According to UNICEF’s latest figures, the proportion of women who were married as children decreased by 15% in the last decade. The total number of girls married in childhood is now estimated at 12 million a year. 

These new figures point to an accumulated global reduction of 25 million fewer marriages than would have been anticipated under global levels 10 years ago.

Invest in girls 

To sustain the reduction in child marriage amid population growth, Plan International has the following recommendations from 18+, our collaborative, multi-level programme to end child marriage. The model is based on a review of key drivers of child marriage in the region and builds on key principles and priorities that are scalable in different contexts. 

  • Firstly, governments that have not yet heeded the call must set the legal age of marriage to 18 for both girls and boys and enforce these laws to protect children. There are still many cases of child marriage in Malawi because people are not aware of the law change. Youth activists like Charity are tackling this head-on by engaging with their communities using radio, music and theatre to teach them about children’s’ rights and make them aware there is now a law against the practice.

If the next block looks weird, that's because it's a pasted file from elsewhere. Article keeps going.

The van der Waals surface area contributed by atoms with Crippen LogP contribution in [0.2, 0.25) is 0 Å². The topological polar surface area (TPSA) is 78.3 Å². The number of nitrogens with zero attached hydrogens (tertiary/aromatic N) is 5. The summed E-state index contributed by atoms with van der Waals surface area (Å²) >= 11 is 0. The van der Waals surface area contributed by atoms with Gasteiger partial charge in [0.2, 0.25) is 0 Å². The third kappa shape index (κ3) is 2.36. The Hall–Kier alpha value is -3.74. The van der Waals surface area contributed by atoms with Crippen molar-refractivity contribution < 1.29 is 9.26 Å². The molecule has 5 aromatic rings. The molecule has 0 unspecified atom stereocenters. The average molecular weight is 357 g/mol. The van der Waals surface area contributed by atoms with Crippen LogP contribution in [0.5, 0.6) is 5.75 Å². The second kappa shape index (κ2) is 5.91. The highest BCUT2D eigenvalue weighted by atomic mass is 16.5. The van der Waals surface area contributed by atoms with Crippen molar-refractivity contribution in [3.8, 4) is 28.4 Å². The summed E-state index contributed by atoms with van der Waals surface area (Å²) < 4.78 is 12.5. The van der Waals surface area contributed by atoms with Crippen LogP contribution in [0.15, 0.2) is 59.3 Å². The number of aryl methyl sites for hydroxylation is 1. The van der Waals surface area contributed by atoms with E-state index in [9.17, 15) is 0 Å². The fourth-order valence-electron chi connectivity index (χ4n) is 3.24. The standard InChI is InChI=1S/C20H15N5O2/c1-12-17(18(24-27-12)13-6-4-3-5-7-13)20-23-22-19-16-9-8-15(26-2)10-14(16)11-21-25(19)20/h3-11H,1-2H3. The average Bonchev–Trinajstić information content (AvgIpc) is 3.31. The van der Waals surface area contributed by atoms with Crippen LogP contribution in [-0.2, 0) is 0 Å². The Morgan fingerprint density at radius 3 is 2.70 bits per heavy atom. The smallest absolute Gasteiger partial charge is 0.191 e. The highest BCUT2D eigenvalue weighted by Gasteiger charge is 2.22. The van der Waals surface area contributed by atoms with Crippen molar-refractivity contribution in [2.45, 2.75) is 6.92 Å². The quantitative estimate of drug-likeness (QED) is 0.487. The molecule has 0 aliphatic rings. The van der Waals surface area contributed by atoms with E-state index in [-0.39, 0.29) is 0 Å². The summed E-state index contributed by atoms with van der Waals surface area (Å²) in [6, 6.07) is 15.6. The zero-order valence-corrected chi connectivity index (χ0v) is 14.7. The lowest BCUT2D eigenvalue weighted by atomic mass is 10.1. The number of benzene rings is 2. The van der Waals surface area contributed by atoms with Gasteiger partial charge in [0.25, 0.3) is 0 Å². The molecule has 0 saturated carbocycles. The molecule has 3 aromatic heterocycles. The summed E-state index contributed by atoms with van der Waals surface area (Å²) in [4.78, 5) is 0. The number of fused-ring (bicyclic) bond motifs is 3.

• Secondly, we must invest in and support girls’ education. Child marriage is intricately linked to issues of value, power and control.  Educated girls are less likely to marry early and are more employable, allowing them to have more control over their lives. 
  • Further, governments must commit to providing young people with sexual and reproductive health services to reduce teenage pregnancy, an issue that feeds into the child marriage problem. Parents will often ‘solve’ the issue of teenage pregnancy by forcing their daughters to marry. This could be avoided with better education for young people about their bodies and their rights.

Using this innovative model, the 18+ programme has mobilised girls at risk of child marriage so that they have the capabilities to determine their own futures, especially choices about if, when and who they marry.

We must all take action to end child marriage

With these foundations in place and with the support of governments and NGOs, young people are empowered to take on the child marriage problem in their communities. Young people are a vital resource for challenging the prevailing cultural norms that allow child marriage to continue. But we must educate them, support them and give them the tools to create change in their own lives.

To sustain the gains made and accelerate the eradication of child marriage globally, these community and youth-led interventions must be promoted, scaled up and crucially, funded.